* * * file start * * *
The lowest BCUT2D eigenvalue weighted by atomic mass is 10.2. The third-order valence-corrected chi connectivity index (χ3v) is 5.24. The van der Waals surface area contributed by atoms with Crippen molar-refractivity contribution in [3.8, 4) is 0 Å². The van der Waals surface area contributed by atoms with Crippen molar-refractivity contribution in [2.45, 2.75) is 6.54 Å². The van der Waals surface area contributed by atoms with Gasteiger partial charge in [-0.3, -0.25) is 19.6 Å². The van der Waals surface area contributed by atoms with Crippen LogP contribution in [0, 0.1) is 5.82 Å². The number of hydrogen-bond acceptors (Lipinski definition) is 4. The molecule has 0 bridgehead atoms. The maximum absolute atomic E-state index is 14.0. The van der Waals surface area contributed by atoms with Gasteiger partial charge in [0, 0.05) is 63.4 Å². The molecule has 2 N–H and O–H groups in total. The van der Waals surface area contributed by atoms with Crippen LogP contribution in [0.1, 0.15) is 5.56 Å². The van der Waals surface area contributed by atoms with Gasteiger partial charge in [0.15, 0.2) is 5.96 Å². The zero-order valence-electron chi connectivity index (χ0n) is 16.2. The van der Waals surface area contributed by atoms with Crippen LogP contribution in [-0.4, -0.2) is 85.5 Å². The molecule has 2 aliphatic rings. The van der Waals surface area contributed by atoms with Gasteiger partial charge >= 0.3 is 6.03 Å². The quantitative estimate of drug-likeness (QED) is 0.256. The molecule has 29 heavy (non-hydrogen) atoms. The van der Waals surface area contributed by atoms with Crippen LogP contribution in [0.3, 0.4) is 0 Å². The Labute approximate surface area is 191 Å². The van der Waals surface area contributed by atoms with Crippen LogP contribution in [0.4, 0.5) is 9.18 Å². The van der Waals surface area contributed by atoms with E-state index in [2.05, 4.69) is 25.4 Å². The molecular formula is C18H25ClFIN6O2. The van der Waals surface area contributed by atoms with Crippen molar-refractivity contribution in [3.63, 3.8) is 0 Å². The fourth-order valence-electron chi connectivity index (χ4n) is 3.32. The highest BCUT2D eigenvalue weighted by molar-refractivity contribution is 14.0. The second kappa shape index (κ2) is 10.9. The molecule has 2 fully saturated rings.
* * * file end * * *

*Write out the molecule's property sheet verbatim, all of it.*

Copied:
The lowest BCUT2D eigenvalue weighted by atomic mass is 10.2. The third-order valence-corrected chi connectivity index (χ3v) is 5.24. The van der Waals surface area contributed by atoms with Crippen molar-refractivity contribution in [3.8, 4) is 0 Å². The van der Waals surface area contributed by atoms with Crippen molar-refractivity contribution in [2.45, 2.75) is 6.54 Å². The van der Waals surface area contributed by atoms with Gasteiger partial charge in [-0.3, -0.25) is 19.6 Å². The van der Waals surface area contributed by atoms with Crippen LogP contribution in [0, 0.1) is 5.82 Å². The number of hydrogen-bond acceptors (Lipinski definition) is 4. The molecule has 0 bridgehead atoms. The maximum absolute atomic E-state index is 14.0. The van der Waals surface area contributed by atoms with Gasteiger partial charge in [0, 0.05) is 63.4 Å². The molecule has 2 N–H and O–H groups in total. The van der Waals surface area contributed by atoms with Crippen LogP contribution in [0.1, 0.15) is 5.56 Å². The van der Waals surface area contributed by atoms with Gasteiger partial charge in [0.15, 0.2) is 5.96 Å². The zero-order valence-electron chi connectivity index (χ0n) is 16.2. The van der Waals surface area contributed by atoms with Crippen LogP contribution in [-0.4, -0.2) is 85.5 Å². The molecule has 2 aliphatic rings. The van der Waals surface area contributed by atoms with Gasteiger partial charge >= 0.3 is 6.03 Å². The quantitative estimate of drug-likeness (QED) is 0.256. The molecule has 29 heavy (non-hydrogen) atoms. The van der Waals surface area contributed by atoms with Crippen LogP contribution in [0.3, 0.4) is 0 Å². The Labute approximate surface area is 191 Å². The van der Waals surface area contributed by atoms with Crippen LogP contribution in [0.4, 0.5) is 9.18 Å². The van der Waals surface area contributed by atoms with E-state index in [2.05, 4.69) is 25.4 Å². The molecular formula is C18H25ClFIN6O2. The van der Waals surface area contributed by atoms with Crippen molar-refractivity contribution in [3.63, 3.8) is 0 Å². The fourth-order valence-electron chi connectivity index (χ4n) is 3.32. The highest BCUT2D eigenvalue weighted by molar-refractivity contribution is 14.0. The second kappa shape index (κ2) is 10.9. The molecule has 2 fully saturated rings.